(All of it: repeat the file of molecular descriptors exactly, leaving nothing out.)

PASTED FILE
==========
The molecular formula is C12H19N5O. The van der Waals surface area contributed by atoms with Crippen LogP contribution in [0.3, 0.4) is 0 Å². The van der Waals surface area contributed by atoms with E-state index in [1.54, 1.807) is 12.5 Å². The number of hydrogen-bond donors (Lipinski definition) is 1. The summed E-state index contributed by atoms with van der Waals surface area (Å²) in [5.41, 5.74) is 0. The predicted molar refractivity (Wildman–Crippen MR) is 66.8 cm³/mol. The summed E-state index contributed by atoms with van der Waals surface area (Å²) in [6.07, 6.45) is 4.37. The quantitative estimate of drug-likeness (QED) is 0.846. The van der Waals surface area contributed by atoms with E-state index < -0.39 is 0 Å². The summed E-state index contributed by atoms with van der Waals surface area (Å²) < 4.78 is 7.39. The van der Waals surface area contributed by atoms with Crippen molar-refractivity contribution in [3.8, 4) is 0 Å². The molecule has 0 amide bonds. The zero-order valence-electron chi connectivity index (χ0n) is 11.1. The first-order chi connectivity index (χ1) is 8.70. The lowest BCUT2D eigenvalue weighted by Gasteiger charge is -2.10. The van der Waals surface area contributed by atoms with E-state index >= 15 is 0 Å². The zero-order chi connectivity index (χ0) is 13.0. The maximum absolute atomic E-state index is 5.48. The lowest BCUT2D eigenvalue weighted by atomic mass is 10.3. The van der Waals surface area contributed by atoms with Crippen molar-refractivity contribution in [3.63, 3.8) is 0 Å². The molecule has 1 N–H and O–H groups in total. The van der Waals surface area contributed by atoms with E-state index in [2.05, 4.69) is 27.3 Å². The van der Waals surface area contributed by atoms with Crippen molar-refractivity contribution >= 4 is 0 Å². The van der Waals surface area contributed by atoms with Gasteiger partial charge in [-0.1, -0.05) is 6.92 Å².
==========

The molecular formula is C12H19N5O. The van der Waals surface area contributed by atoms with Crippen LogP contribution in [0.3, 0.4) is 0 Å². The van der Waals surface area contributed by atoms with E-state index in [1.54, 1.807) is 12.5 Å². The number of hydrogen-bond donors (Lipinski definition) is 1. The summed E-state index contributed by atoms with van der Waals surface area (Å²) in [5.41, 5.74) is 0. The predicted molar refractivity (Wildman–Crippen MR) is 66.8 cm³/mol. The summed E-state index contributed by atoms with van der Waals surface area (Å²) in [6.07, 6.45) is 4.37. The quantitative estimate of drug-likeness (QED) is 0.846. The van der Waals surface area contributed by atoms with E-state index < -0.39 is 0 Å². The summed E-state index contributed by atoms with van der Waals surface area (Å²) < 4.78 is 7.39. The van der Waals surface area contributed by atoms with Crippen molar-refractivity contribution in [3.8, 4) is 0 Å². The molecule has 0 amide bonds. The zero-order valence-electron chi connectivity index (χ0n) is 11.1. The first-order chi connectivity index (χ1) is 8.70. The lowest BCUT2D eigenvalue weighted by Gasteiger charge is -2.10. The van der Waals surface area contributed by atoms with E-state index >= 15 is 0 Å². The zero-order chi connectivity index (χ0) is 13.0. The maximum absolute atomic E-state index is 5.48. The lowest BCUT2D eigenvalue weighted by atomic mass is 10.3. The van der Waals surface area contributed by atoms with Crippen molar-refractivity contribution in [3.63, 3.8) is 0 Å². The molecule has 1 N–H and O–H groups in total. The van der Waals surface area contributed by atoms with E-state index in [2.05, 4.69) is 27.3 Å². The van der Waals surface area contributed by atoms with Crippen molar-refractivity contribution >= 4 is 0 Å². The van der Waals surface area contributed by atoms with Gasteiger partial charge in [-0.1, -0.05) is 6.92 Å².